Don’t buy life insurance until you read this. Low Cost Life Cover. ie tackles common life insurance misconceptions and reveals a trick to avoid tax on pay-outs.

Myth 1: Your life insurance premiums will increase if you develop a serious illness

Your life insurance premiums are based on your health (among other factors) at the time you take out your policy. This means if you are unfortunate enough to develop a medical condition during your policy, providing you were honest and accurate at the time you applied for your life insurance, your premiums won’t be affected on your existing insurance policy.

Myth 2: Life insurance does not pay out for suicide

Whether a policy pays out in the case of suicide differs between insurers. However, generally speaking suicide is covered after the policy has been in force for at least one year, but individual policies may vary.

Myth 3: I should tell my insurer if I start smoking or put on weight

Typically, you do not need to tell your insurer if you start smoking. As your premiums are based on your lifestyle at the time you have taken out the policy, generally you will not need to inform your insurer of unforeseen changes, such as starting to smoke or putting on weight.

That said if you have made positive lifestyle changes to your health, such as quitting smoking some insurers may actually lower your premium. If they will not, and you have given up smoking for 12 months or more, you could consider shopping around for a new policy so that your premium can be calculated as a non-smoker. Always make sure you have appropriate cover in place before cancelling your old policy though.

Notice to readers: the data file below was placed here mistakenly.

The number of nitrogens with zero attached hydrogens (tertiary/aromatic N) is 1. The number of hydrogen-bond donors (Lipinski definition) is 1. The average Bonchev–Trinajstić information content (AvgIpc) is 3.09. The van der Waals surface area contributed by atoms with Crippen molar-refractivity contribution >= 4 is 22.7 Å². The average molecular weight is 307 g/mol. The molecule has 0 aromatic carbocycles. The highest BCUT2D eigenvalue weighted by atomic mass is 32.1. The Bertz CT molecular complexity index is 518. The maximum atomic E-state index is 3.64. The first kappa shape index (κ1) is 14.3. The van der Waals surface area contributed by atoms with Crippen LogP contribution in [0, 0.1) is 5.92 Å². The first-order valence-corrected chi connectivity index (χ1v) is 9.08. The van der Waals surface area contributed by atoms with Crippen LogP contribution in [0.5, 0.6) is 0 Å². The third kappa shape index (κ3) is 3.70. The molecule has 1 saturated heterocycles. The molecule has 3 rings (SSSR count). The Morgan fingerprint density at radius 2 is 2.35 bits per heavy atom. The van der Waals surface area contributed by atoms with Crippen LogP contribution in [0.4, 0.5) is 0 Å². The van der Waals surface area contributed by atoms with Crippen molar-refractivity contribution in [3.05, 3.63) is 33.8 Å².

While it’s unlikely an insurer will drop your premiums if you lose weight or get generally fitter, it could be worth shopping around for a new policy with a cover level and monthly premium that reflects the new fitter you.

Myth 4: The tax man gets most of a life insurance pay-out

Not necessarily. A joint or dual life policy will pay directly to the other person named on the policy. If they are married there is no tax issues. However if they are not married then the Life Insurance pay-out may be subject to tax. Have a look at this blog post which covers co-habiting couples www.lowcostlifecover.ie/mortgage-protection-for-cohabiting-couples/

There are ways around unmarried couple paying tax on Life Insurance pay-outs so its best to discuss your individual needs before taking out a policy.